What does it mean to be a Digital Humanist?
In a Dave Parry's widely-circulated, post-MLA2009 blog post, tauntingly titled "Be Online or be Irrelevant," Parry argued that social media should be front-and-center in Digital Humanities:
The more digital humanities associates itself with social media the better off it will be. Not because social media is the only way to do digital scholarship, but because I think social media is the only way to do scholarship period.Perhaps not surprisingly, this claim sparked fierfce debate over the role, nature and future of digital scholarship. Who can claim to be a digital humanist? Do you have to have a PhD? How much coding do you have to know? Are humanities bloggers and twitterers participating in e-scholarship? At the root of it all: how do we (or do we not) want to delimit our community?
Last year, I completed a born-digital thesis for the Comparative Media Studies program here at MIT. It was written as a media archaeology that attempts to take its methodology seriously, excavating the deep history of text-generating mechanisms through a text generating mechanism and thereby forcing the reader to participate in the writerly, combinatorial practices I was theorizing. At the time, I considered my work deeply implicated in Digital Humanities: I was doing e-scholarship, I thought, making a webtext that rethinks the relationship between media form and media content. Wasn't this exactly what I spent my days doing as a research assistant for HyperStudio -- designing web-based scholarly tools that remediate our relationship with texts, artifacts and history?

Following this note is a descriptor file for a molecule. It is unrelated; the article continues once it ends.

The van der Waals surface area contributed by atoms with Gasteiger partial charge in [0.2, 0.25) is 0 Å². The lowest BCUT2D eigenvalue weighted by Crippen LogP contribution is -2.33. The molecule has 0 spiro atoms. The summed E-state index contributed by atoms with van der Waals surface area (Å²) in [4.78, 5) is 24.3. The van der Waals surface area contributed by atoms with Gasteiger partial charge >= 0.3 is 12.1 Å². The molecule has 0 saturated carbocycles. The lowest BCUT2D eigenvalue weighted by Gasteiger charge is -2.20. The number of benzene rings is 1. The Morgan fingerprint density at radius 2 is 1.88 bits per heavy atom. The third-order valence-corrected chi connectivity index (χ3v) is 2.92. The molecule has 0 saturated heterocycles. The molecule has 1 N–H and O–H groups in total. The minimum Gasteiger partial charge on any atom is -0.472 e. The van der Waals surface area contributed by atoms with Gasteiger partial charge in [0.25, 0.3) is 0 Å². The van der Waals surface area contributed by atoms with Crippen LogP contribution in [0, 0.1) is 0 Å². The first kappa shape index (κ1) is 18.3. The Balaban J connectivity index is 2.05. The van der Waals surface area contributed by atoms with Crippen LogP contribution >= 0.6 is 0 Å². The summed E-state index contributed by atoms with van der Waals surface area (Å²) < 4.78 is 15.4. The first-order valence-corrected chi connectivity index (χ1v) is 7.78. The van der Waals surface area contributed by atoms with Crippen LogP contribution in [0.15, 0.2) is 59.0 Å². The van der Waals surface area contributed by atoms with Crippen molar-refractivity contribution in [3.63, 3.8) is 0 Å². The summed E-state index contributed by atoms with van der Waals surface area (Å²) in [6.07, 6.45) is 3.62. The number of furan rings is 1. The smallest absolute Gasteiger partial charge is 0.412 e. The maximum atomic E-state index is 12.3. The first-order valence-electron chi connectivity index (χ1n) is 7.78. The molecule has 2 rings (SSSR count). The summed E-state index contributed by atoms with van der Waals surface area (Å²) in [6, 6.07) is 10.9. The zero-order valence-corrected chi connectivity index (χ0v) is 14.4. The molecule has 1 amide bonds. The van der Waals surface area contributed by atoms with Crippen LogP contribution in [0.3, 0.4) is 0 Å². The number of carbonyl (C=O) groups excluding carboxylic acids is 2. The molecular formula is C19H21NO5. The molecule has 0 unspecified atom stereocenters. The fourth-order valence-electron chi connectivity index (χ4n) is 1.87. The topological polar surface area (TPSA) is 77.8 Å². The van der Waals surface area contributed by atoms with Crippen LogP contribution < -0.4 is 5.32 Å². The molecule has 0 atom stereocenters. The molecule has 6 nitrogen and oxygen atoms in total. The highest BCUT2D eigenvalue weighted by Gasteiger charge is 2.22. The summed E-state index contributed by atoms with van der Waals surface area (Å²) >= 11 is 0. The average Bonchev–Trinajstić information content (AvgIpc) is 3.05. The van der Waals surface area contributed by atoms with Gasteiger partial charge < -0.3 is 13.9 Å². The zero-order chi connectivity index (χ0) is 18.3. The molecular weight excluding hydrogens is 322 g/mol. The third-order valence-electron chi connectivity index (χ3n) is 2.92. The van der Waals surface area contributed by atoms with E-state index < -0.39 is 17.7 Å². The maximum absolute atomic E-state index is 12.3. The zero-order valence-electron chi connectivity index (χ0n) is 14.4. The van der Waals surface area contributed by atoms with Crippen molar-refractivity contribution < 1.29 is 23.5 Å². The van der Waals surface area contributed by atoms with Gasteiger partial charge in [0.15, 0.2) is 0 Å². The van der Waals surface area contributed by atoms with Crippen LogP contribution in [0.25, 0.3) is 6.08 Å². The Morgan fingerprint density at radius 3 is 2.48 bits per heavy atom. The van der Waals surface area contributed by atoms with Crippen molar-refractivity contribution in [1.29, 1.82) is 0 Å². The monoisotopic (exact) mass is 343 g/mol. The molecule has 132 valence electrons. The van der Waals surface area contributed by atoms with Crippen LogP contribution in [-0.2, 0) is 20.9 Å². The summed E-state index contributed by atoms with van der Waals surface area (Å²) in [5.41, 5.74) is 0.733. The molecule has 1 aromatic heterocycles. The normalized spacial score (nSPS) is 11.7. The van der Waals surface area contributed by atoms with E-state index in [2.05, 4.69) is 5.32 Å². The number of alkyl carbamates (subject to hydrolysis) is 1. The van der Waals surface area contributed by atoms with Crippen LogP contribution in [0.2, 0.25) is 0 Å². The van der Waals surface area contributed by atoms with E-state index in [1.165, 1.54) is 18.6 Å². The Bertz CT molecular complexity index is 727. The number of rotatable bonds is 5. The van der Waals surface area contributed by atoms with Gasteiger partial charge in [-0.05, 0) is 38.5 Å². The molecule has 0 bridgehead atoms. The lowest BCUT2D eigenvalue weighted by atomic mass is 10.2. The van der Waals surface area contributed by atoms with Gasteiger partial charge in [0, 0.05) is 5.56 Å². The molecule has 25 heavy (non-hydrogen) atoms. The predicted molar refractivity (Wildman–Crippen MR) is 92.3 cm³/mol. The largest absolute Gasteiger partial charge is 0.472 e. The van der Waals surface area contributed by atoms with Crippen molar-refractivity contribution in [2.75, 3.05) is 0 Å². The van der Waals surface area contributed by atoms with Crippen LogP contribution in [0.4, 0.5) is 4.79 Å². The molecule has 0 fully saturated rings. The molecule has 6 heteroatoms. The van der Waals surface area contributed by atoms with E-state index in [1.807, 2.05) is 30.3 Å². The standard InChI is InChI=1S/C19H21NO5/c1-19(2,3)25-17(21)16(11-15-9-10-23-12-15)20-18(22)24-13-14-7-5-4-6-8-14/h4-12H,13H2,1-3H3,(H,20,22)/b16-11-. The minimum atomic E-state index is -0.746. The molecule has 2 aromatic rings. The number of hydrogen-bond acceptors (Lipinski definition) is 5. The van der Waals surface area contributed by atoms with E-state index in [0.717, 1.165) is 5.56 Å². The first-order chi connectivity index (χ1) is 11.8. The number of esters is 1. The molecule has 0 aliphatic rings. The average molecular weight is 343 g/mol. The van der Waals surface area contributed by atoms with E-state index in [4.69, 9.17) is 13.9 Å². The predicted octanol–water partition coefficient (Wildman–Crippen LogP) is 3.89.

Since its completion, though, I've found my work doesn't have much resonance with the Digital Humanities community. Labs like those at UVA or GMU direct their energies toward large-scale, database-oriented resources such as NINES or scholarly aids like Zotero -- tools that, in themselves, tend to support research whose end is in print. Meanwhile, to many university presses, "e-publishing" still means PDFing printed journals. Somewhere in the push to build an infrastructure supporting web-based research (an infrastructure which, I should underscore, we need, and I use), we lost the idea of web-based scholarship. It's a difference between means and ends in academic work.*
A few months ago, I exchanged emails with Cheryl Ball, editor of Kairos, regarding another webtext I was working on. I naively asked her what had happened to all that early '90s excitement over multimedia essays. Her response (accompanied with a chuckle, I could tell) was that it only seems like nothing has been done in these areas because "most folks have ignored the work that rhetoric and composition has been doing on multimodal scholarship since the late 90s." While the "literary-critical digital humanities scholars" have pushed to produce archival, collaborative resources to support scholarship, others (often